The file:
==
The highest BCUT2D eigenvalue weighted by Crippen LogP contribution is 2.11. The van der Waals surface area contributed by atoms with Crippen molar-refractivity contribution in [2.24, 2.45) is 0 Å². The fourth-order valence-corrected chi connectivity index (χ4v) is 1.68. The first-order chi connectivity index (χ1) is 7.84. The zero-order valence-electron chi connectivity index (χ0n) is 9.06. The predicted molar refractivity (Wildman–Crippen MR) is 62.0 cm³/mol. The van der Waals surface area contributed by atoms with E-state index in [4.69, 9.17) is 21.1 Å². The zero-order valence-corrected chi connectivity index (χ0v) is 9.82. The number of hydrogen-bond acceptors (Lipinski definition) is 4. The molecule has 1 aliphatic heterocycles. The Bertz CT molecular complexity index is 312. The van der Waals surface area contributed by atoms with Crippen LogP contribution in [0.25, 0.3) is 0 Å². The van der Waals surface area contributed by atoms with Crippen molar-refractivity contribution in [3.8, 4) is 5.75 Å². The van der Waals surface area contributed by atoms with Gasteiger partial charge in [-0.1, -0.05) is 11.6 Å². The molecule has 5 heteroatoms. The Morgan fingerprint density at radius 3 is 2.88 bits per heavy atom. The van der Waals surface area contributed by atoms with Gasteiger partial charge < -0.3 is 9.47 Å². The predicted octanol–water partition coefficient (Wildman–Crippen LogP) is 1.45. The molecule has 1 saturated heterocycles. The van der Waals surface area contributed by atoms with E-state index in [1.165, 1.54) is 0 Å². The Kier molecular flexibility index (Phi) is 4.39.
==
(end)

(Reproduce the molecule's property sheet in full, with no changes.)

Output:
The highest BCUT2D eigenvalue weighted by Crippen LogP contribution is 2.11. The van der Waals surface area contributed by atoms with Crippen molar-refractivity contribution in [2.24, 2.45) is 0 Å². The fourth-order valence-corrected chi connectivity index (χ4v) is 1.68. The first-order chi connectivity index (χ1) is 7.84. The zero-order valence-electron chi connectivity index (χ0n) is 9.06. The predicted molar refractivity (Wildman–Crippen MR) is 62.0 cm³/mol. The van der Waals surface area contributed by atoms with E-state index in [4.69, 9.17) is 21.1 Å². The zero-order valence-corrected chi connectivity index (χ0v) is 9.82. The number of hydrogen-bond acceptors (Lipinski definition) is 4. The molecule has 1 aliphatic heterocycles. The Bertz CT molecular complexity index is 312. The van der Waals surface area contributed by atoms with Crippen LogP contribution in [0.25, 0.3) is 0 Å². The van der Waals surface area contributed by atoms with Crippen molar-refractivity contribution in [3.8, 4) is 5.75 Å². The van der Waals surface area contributed by atoms with Gasteiger partial charge in [-0.1, -0.05) is 11.6 Å². The molecule has 5 heteroatoms. The Morgan fingerprint density at radius 3 is 2.88 bits per heavy atom. The van der Waals surface area contributed by atoms with Gasteiger partial charge < -0.3 is 9.47 Å². The predicted octanol–water partition coefficient (Wildman–Crippen LogP) is 1.45. The molecule has 1 saturated heterocycles. The van der Waals surface area contributed by atoms with E-state index in [1.165, 1.54) is 0 Å². The Kier molecular flexibility index (Phi) is 4.39.